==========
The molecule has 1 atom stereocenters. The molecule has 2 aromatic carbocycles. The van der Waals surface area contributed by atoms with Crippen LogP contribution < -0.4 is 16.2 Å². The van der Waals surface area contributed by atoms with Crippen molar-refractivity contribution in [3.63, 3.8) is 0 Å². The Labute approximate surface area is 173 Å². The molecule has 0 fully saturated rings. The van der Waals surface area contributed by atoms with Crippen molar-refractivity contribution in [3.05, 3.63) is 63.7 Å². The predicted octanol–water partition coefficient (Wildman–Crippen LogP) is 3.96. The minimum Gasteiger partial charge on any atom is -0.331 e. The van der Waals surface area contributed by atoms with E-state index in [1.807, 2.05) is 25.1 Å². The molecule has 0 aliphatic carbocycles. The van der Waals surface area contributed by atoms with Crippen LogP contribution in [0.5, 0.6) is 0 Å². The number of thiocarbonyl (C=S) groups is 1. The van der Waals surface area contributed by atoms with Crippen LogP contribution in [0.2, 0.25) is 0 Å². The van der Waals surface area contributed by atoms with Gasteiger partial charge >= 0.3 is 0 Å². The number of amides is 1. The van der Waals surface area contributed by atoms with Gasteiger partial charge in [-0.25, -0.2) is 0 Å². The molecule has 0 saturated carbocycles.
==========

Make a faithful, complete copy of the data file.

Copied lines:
The molecule has 1 atom stereocenters. The molecule has 2 aromatic carbocycles. The van der Waals surface area contributed by atoms with Crippen LogP contribution < -0.4 is 16.2 Å². The van der Waals surface area contributed by atoms with Crippen molar-refractivity contribution in [3.63, 3.8) is 0 Å². The Labute approximate surface area is 173 Å². The molecule has 0 fully saturated rings. The van der Waals surface area contributed by atoms with Crippen molar-refractivity contribution in [3.05, 3.63) is 63.7 Å². The predicted octanol–water partition coefficient (Wildman–Crippen LogP) is 3.96. The minimum Gasteiger partial charge on any atom is -0.331 e. The van der Waals surface area contributed by atoms with E-state index in [1.807, 2.05) is 25.1 Å². The molecule has 0 aliphatic carbocycles. The van der Waals surface area contributed by atoms with Crippen LogP contribution in [0.5, 0.6) is 0 Å². The number of thiocarbonyl (C=S) groups is 1. The van der Waals surface area contributed by atoms with Crippen LogP contribution in [0.2, 0.25) is 0 Å². The van der Waals surface area contributed by atoms with Gasteiger partial charge >= 0.3 is 0 Å². The number of amides is 1. The van der Waals surface area contributed by atoms with Gasteiger partial charge in [-0.25, -0.2) is 0 Å². The molecule has 0 saturated carbocycles.